By Dave Joseph for floridapanthers.com
Ted Nolan’s circuitous career in the NHL – one which he’s experienced incredible success as a coach albeit in only four seasons – has brought him nearly full circle.
Some 25 years after being the captain of the Rochester Americans, Nolan has returned to the Panthers’ American Hockey League (AHL) affiliate to help restore the team’s history and excitement.
Nolan, the NHL’s Jack Adams Award winner while coach of the Sabres in 1996-97, called the Amerks “one of the most storied franchises in American Hockey League history,” recently after being named July 1 the team’s VP of Hockey Operations.
And Nolan aims to bring that tradition back to the Amerks.
“It was a great place to play, and now we want to give them (the fans) something to cheer about and get that excitement back,” he added.
Nolan is another step in the right direction for the Amerks. While he’s been described by some as an enigma, he’s also a winner. Although he’s coached only four seasons in the NHL since 1995, he led the Sabres and Islanders to the playoffs in two of those four seasons while producing three winning records. And in his only season coaching in the minors, he led Moncton of the Quebec Major Junior Hockey League (QMJHL) to the finals of the Memorial Cup.
Now Nolan has moved from behind the bench to the front office, and he’s excited about his opportunity.
“I’m going to be working with hockey operations and kind of overseeing the whole structure of the hockey end,” Nolan said. “I’ll be dealing with Florida, with the affiliation agreement, and with the players. I’ll also do a lot of work on corporate sponsorship, something I’ve had a lot of experience in with my (Ted Nolan) Foundation. That’s always excited me.
“If you have a good product to sell, it’s not that hard.”
The Amerks have struggled the past two seasons. They were 26-46-6-4 in 2007-08. After starting off last season 5-20-0-2, the Amerks finished 29-43-0-8. If there’s a person to help turn things around, Nolan is the guy.
A fifth-round draft pick of the Red Wings in 1978, Nolan spent the majority of the next five seasons playing with Adirondack of the AHL in-between 60 games with the Red Wings. In 1984-85, his only season with the Amerks, Nolan served as team captain while scoring 62 points (28 goals).
While Nolan’s greatest success in hockey has been coaching, he calls his appointment to the Amerks a historic day for both himself and team owner Curt Styres.
Styres is the first First Nation person to own a professional sports franchise, and Nolan, also a First Nation person, was being introduced as a vice president. The significance wasn’t lost on Nolan.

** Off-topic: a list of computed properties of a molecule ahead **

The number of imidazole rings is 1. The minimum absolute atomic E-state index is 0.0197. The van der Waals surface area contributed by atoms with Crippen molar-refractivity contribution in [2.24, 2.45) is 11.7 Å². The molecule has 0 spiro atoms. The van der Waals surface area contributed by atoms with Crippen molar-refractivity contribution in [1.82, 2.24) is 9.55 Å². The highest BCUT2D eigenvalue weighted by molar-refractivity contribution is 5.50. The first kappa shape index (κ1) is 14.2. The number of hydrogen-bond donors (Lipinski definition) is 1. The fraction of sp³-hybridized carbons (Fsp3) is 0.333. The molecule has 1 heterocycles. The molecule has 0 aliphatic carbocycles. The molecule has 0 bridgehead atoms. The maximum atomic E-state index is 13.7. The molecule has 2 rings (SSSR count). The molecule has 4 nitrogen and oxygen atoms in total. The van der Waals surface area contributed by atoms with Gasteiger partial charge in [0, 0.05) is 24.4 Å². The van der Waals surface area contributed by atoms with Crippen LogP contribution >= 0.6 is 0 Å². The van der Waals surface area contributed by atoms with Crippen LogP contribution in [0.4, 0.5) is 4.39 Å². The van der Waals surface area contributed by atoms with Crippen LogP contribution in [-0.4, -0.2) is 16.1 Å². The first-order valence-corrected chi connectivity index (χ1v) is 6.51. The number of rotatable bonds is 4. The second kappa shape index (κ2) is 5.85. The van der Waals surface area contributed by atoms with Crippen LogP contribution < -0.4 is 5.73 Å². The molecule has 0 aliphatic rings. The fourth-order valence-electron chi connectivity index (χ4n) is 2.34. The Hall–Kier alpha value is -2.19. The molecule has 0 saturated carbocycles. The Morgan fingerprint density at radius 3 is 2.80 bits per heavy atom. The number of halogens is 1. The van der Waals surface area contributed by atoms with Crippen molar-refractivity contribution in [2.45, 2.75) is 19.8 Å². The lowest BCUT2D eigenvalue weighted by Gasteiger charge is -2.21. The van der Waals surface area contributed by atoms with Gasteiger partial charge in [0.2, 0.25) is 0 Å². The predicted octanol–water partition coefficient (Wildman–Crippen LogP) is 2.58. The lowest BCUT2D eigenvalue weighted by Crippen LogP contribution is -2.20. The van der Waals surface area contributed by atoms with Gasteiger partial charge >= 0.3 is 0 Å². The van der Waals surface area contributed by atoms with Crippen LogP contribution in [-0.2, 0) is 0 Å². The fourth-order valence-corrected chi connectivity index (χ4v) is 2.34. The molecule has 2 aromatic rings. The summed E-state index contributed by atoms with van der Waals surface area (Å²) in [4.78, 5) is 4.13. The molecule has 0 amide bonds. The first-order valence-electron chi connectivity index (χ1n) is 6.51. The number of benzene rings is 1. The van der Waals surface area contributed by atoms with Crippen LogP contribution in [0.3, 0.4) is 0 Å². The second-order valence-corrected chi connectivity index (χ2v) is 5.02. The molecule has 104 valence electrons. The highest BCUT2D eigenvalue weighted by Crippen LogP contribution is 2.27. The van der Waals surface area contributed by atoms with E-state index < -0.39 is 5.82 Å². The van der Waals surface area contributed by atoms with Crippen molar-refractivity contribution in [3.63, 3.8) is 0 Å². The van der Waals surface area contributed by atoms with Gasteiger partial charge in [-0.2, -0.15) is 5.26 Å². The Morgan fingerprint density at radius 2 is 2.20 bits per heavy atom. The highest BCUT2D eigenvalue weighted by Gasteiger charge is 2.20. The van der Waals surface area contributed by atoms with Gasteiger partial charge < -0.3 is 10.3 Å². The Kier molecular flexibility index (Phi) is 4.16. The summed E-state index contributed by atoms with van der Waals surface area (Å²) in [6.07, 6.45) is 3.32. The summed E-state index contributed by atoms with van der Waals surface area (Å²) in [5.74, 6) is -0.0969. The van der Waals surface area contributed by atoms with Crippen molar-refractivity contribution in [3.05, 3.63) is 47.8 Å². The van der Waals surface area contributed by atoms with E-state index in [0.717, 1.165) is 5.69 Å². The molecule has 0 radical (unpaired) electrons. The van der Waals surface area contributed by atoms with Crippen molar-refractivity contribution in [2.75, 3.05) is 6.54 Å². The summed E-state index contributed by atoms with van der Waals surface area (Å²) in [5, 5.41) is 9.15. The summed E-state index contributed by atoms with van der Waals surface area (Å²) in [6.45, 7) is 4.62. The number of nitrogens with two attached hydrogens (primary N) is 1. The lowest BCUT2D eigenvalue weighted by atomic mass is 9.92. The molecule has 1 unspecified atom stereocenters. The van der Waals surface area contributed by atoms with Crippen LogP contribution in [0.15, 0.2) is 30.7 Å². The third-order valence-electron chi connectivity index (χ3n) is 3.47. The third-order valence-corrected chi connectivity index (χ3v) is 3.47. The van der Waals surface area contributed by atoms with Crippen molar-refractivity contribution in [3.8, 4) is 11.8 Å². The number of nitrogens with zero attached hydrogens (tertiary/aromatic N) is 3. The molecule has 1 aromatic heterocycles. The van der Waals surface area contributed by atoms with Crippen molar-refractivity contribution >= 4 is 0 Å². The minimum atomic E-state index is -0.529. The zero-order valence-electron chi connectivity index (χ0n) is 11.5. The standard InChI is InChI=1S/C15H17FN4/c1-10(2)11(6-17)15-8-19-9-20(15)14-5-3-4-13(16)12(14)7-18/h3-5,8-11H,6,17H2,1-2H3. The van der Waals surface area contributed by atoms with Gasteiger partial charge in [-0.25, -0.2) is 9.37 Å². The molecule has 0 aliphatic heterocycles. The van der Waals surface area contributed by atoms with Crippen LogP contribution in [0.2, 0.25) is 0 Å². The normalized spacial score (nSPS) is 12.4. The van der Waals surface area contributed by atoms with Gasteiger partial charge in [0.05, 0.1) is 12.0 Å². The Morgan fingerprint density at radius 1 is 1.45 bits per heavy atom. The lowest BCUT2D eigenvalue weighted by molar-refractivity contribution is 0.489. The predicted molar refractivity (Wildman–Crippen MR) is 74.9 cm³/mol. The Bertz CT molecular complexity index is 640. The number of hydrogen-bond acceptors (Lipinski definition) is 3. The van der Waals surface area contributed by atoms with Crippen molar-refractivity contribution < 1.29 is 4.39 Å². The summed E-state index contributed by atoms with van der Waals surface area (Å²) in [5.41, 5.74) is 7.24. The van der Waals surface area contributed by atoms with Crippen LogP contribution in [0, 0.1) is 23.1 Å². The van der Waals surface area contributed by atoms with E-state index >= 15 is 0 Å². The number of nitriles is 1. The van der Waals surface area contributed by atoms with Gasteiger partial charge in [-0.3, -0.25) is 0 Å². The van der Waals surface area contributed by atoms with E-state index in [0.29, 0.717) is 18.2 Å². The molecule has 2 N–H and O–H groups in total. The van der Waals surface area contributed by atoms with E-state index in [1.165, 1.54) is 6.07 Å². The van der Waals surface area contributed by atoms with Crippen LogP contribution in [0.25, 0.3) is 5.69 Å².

“I was very thankful and proud when I had a chance to coach in the NHL with the Sabres and Islanders,” he said. “This was a little different because of the fact you’re working for a First Nation person and the first First Nation-owned hockey club. So, historically, it’s great. Before, we were sitting on the outside trying to get in. Now we’re at the head table and having a say in the development of this league.”
Styres, who purchased the Amerks in the spring of 2008, is ecstatic about Nolan’s involvement with the team.
“Ted Nolan has been an inspiration for First Nations/Native American youth for many years,” Styres said. “We will work together to continue to rebuild the championship tradition that we all know as Amerks hockey here in Rochester.”
Nolan has been provided a good start of rebuilding that tradition by the Panthers, who signed AHL all-star forward Jeff Taffe, defenseman Clay Wilson and drafted 19-year-old forward Scott Timmins
“Those players signed with Florida to make the Panthers, and you want those players to play at that level,” Nolan said. “If they don’t, if they play in the minors, I don’t think Rochester takes a back seat to anyone.”
Nolan, whose Foundation will hold its first annual First Nation Youth Leadership Camp this fall in partnership with the Tim Hortons Children’s Foundation, says he still thinks about coaching or becoming a GM on the NHL level. But he’s not looking past this season with the Amerks.
“We all grow and learn at different times,” Nolan said. “Certainly, coaching is still in my blood. Even when I was out of the game for nine years, people asked if I was still interested in coaching. I never got a call for nine years, but I still wanted to be a coach.
“One thing I learned growing up is patience and working with what you have now, and right now I’m working with the Amerks and my full attention is there. I can’t predict what’s going to happen next week or tomorrow. The only thing I’m worried about today is the Amerks. If something else happens…who knows?”